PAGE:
In a virtually barrier-free system like Taiwan, vertical equity for those aged 40–64 does exist. We believe this is mainly related to four factors: universal coverage, comprehensive benefit, low copayment, and networking health system. Although health services can only contribute 10% of health [51], universal access to health services is fundamental to assure people that health needs can be met equitable. Various studies in Taiwan suggest that universal access health system greatly removed the financial barrier to care [52], narrow down health disparity in life expectancy [53], reduce the difference of health status or utilization between remote and non-remote populations [10,11,54], and improve resource allocation equally [55,56]. Low income groups earn higher benefit from the universal access health system and bear relatively low premium burden [24]. Despite Buchanan proposed the concept of “decent minimum of health care” [57], it remains no consensus about what we should provide. In Taiwan, the benefits of NHI are comprehensive which allow a variety of health need can be met. In addition, low copayment avoids patients to delay medical treatment due to financial consideration, and provides equal opportunities for disadvantaged groups to receive quality healthcare. The networking system reduced the gap between urban and rural areas, thereby significantly reducing the medical geographical obstacles. Accordingly, the contribution of an open access health system to increasing vertical equity in healthcare utilization is conclusive.

No system is perfect. One of the criticized situation in Taiwan is that doctors spending too little time in patients. When a doctor can only spend 2–3 minutes for an outpatient visit, it cannot help but worry about the quality of care. It is difficult to catch patient’s needs completely in such a short period of time. Fortunately, Taiwan enacted a number of clinical guideline, so that physicians can follow the guideline to provide services. The regulations for NHI reimbursement may also standard doctor’s diagnosing and treating behavior. People in Taiwan have more outpatient visits per year compared to their counterparts in Western nations. Even for persons who perceive themselves having excellent health, their annual outpatient visits (10.3) is higher than that in the United States, Canada or the United Kingdom [16]. The accessibility of Taiwan’s health care system is the main reason contributing to this phenomenon. The statement that “Healthcare utilization can exceed basic needs” [58] is fully displayed in Taiwan. However, with resources constraint, no country can afford unguarded use of health resources. Health policy planners are facing the dilemmas of satisfying needs and scarcity of resources.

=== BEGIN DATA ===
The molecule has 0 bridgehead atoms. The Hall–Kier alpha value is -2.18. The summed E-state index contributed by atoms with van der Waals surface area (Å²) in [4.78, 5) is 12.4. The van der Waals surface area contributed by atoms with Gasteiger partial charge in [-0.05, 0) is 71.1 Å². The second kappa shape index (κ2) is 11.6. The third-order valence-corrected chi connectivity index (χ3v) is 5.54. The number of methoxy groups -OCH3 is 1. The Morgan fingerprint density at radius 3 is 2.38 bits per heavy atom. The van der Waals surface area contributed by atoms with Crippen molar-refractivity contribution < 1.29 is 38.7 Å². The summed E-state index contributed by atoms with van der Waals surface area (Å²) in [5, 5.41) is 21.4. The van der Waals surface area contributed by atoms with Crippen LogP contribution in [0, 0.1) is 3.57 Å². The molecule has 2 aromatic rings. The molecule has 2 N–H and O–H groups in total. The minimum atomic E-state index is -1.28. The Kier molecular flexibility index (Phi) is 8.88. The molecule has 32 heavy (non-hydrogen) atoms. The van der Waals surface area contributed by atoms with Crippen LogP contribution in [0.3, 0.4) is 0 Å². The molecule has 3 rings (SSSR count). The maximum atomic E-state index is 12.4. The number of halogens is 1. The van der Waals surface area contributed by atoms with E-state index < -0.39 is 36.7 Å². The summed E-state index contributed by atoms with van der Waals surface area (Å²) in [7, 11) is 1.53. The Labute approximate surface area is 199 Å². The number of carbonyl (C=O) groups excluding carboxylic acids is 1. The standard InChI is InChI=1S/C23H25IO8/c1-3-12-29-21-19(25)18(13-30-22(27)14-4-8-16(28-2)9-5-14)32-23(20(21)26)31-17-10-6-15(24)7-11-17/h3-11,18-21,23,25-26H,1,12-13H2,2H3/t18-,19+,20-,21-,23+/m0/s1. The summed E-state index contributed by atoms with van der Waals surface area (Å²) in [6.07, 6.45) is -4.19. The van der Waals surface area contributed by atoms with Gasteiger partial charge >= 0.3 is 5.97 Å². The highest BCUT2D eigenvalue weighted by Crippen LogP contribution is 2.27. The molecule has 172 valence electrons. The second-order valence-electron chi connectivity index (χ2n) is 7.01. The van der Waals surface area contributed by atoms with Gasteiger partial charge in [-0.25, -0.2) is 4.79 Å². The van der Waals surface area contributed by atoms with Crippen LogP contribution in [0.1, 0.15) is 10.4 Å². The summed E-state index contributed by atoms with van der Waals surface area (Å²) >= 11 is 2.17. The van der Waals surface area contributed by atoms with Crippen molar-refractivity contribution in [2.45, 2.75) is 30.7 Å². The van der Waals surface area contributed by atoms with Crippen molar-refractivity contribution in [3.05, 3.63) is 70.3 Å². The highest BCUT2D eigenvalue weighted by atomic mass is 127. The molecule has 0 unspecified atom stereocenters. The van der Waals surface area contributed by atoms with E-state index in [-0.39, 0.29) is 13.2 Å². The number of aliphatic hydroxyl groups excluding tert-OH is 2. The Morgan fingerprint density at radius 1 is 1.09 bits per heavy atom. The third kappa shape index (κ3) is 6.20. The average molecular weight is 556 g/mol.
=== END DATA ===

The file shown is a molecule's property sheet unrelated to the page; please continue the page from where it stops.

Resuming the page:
#### Strength of the study

Scholars recommend that “characteristics of the health care system that influence health equity” is one of highest priority should be given to research [59] which is ongoing in the present study.The concept of “vertical equity” is still in the stage of theoretical discussion. We provided an empirical test of the principle of unequal treatment for unequal need can be achieved under a rather open access system. We also used the familiar method which is widely used to assess horizontal equality to clarify the vertical equity concept. Results from this study can serve as a basis for further research to evaluate the health equity, clarify the causes of the gap between need groups, and to stimulate additional research to further investigate vertical equity. Results will also be useful to health planners in designing policies or programs for eliminating disparities and achieving the goal of health equity.